9dash9’s servers are located
in Equinix around the United States. These data centers are certified in the following:


SOC1 TYPE 1
SOC1 is an American Institute of Certified Public Accountants (AICPA) report used to document controls
relevant to an organization’s Internal Controls over Financial Reporting (ICFR). The report focuses on an
organization’s services provided, along with supporting processes, policies, procedures, personnel and
operational activities that constitute the core activities relevant to users. The auditing standards for an SOC1
report include SSAE 16 and ISAE 3402.


SOC2 TYPE 2
A standard designed for technology companies, including: data centers, IT managed services, SaaS vendors,
cloud-computing based businesses and other technology. SOC2 criteria is based on the Trust Services
Principles (TSP) of security, availability, processing integrity, confidentiality and privacy as well as controls
outside of financial reporting.
ISO 27001


An internationally recognized best practice framework that specifies the requirements for establishing,
implementing, maintaining and continually improving an Information Security Management System (ISMS).
ISMS is a systematic approach to managing sensitive company information including people, processes and IT
systems.


ISO 27001
NIST 800-53 is published by the National Institute of Standards and Technology, which creates and promotes
the standards used by federal agencies to implement the Federal Information Security Management Act
(FISMA) and manage other programs designed to protect information and promote information security.
Agencies are expected to meet NIST guidelines and standards within one year of publication. National security
is not included in these standards.


NIST 800-53/FISMA
NIST 800-53 is published by the National Institute of Standards and Technology, which creates and promotes
the standards used by federal agencies to implement the Federal Information Security Management Act
(FISMA) and manage other programs designed to protect information and promote information security.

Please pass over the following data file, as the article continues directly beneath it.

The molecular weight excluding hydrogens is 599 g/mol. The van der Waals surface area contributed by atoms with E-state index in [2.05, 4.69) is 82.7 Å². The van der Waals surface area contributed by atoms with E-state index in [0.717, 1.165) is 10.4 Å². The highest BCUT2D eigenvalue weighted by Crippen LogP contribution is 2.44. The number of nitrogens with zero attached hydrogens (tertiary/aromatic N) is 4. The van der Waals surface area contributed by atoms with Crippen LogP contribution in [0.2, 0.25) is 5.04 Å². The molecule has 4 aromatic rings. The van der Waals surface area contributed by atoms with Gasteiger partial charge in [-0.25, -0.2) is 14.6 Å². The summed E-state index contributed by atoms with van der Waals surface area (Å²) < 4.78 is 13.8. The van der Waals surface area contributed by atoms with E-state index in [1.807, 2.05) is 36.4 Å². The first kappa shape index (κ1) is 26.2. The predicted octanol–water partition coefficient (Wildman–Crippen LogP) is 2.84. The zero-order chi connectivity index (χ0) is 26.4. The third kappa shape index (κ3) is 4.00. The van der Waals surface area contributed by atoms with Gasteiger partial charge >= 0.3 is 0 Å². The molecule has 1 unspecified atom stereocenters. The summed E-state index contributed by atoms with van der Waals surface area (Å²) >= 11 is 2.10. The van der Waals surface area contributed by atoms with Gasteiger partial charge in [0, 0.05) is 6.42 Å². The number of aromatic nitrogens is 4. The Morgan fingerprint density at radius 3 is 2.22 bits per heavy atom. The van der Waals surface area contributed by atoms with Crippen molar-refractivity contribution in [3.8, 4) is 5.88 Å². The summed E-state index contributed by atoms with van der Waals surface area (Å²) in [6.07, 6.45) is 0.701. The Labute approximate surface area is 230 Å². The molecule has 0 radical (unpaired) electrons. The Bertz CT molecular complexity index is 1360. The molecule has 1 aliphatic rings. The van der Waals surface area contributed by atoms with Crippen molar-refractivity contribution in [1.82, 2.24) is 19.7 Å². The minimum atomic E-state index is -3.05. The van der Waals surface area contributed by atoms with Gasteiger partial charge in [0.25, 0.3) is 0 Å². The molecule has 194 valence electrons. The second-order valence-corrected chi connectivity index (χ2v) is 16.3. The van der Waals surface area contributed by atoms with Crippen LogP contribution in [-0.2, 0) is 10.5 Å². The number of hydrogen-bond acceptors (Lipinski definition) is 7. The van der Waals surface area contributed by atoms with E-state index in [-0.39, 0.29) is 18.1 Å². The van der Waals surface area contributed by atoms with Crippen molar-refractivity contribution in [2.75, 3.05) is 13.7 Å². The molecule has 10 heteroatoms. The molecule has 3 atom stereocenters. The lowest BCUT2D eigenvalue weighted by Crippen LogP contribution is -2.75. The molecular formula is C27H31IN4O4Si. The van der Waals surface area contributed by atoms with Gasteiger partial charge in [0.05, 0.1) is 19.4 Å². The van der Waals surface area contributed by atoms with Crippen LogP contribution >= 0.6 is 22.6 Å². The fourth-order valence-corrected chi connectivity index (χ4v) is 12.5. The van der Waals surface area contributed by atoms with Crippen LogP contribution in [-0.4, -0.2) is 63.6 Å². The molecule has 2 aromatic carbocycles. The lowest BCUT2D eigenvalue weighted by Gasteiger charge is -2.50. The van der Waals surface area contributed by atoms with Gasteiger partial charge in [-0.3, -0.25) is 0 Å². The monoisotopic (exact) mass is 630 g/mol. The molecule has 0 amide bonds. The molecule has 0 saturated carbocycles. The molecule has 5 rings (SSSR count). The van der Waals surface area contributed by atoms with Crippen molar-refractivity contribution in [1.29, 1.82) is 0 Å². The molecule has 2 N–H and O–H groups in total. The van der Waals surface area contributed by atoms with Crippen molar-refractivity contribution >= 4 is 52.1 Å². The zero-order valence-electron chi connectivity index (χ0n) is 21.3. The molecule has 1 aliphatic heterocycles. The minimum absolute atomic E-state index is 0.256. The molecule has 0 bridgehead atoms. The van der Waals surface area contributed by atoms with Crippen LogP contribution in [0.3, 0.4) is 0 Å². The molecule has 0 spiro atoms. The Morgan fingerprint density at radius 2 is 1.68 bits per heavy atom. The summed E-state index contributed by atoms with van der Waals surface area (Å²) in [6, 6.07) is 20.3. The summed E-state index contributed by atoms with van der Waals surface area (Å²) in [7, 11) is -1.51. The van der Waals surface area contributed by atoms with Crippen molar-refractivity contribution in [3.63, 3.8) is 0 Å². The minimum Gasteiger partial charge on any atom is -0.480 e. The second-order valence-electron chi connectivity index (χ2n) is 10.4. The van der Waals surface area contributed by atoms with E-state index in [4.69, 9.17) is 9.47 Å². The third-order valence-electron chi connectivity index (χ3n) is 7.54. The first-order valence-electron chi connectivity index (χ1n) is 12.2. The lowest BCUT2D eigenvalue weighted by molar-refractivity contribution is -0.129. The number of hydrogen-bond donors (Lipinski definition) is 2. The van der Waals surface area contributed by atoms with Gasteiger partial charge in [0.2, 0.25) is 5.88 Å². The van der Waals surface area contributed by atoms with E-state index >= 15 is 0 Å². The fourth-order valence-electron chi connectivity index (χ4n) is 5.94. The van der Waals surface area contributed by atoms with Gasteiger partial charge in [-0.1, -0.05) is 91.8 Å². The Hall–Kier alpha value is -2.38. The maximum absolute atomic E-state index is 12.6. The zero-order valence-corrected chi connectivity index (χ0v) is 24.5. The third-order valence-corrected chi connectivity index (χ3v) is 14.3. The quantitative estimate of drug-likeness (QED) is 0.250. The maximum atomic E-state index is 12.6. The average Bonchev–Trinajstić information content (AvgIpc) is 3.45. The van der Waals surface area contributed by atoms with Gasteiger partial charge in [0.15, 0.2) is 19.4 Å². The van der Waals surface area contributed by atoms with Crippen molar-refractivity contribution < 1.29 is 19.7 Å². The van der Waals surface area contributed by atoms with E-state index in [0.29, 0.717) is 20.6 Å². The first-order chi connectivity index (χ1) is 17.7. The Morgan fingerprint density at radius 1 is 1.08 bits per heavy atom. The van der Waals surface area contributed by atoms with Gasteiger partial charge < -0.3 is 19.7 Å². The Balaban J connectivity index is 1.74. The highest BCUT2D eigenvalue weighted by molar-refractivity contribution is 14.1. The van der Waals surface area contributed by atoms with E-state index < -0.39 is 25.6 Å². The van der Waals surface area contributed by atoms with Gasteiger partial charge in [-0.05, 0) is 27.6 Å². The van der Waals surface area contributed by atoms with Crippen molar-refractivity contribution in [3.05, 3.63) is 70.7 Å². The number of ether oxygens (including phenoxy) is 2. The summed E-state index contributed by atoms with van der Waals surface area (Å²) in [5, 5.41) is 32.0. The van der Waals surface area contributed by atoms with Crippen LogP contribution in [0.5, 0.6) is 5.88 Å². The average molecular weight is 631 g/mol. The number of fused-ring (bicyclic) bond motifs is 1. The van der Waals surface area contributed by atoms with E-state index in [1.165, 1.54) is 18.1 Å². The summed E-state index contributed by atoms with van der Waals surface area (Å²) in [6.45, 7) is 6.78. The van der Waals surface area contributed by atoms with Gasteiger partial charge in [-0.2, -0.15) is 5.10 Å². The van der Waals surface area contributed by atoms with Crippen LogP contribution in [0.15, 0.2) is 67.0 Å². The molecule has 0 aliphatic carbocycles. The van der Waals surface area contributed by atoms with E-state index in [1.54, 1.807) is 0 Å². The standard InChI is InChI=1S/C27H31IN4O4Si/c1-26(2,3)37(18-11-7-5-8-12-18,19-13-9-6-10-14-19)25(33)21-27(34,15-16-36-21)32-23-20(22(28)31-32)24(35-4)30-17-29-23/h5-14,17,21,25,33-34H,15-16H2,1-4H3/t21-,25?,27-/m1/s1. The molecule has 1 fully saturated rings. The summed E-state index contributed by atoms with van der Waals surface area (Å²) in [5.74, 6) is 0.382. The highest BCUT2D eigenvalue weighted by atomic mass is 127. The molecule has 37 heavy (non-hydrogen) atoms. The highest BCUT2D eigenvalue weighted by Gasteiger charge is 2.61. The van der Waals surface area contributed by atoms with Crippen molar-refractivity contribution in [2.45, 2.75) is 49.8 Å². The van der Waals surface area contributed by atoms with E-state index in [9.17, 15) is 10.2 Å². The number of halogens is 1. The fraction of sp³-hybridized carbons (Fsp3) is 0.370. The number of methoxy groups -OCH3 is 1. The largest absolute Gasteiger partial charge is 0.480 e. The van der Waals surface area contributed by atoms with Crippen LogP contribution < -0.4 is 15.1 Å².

Agencies are expected to meet NIST guidelines and standards within one year of publication. National security
is not included in these standards.


PCI DSS
The PCI Security Standards Council offers comprehensive standards and supporting materials to enhance
data security for payment cards. They include a framework of specifications, tools, measurements and
support resources to help organizations ensure the safe handling of cardholder information at every step.
The keystone is the PCI Data Security Standard (PCI DSS), which provides an actionable framework for
developing a robust payment card data security process, including prevention, detection and appropriate
reaction to security incidents.


HIPAA
The Health Insurance Portability and Accountability Act (HIPAA) sets the standard for protecting
sensitive patient data. Any company that deals with protected health information (PHI) must ensure that
all the required physical, network, and process security measures are in place and followed. This includes:
covered entities (CE); all treatment providers; healthcare payment and operations; business associates;
personnel with access to patient information to provide support in treatment, payment or operations.
Subcontractors and business associates must also follow HIPAA compliance.


HDA/HADS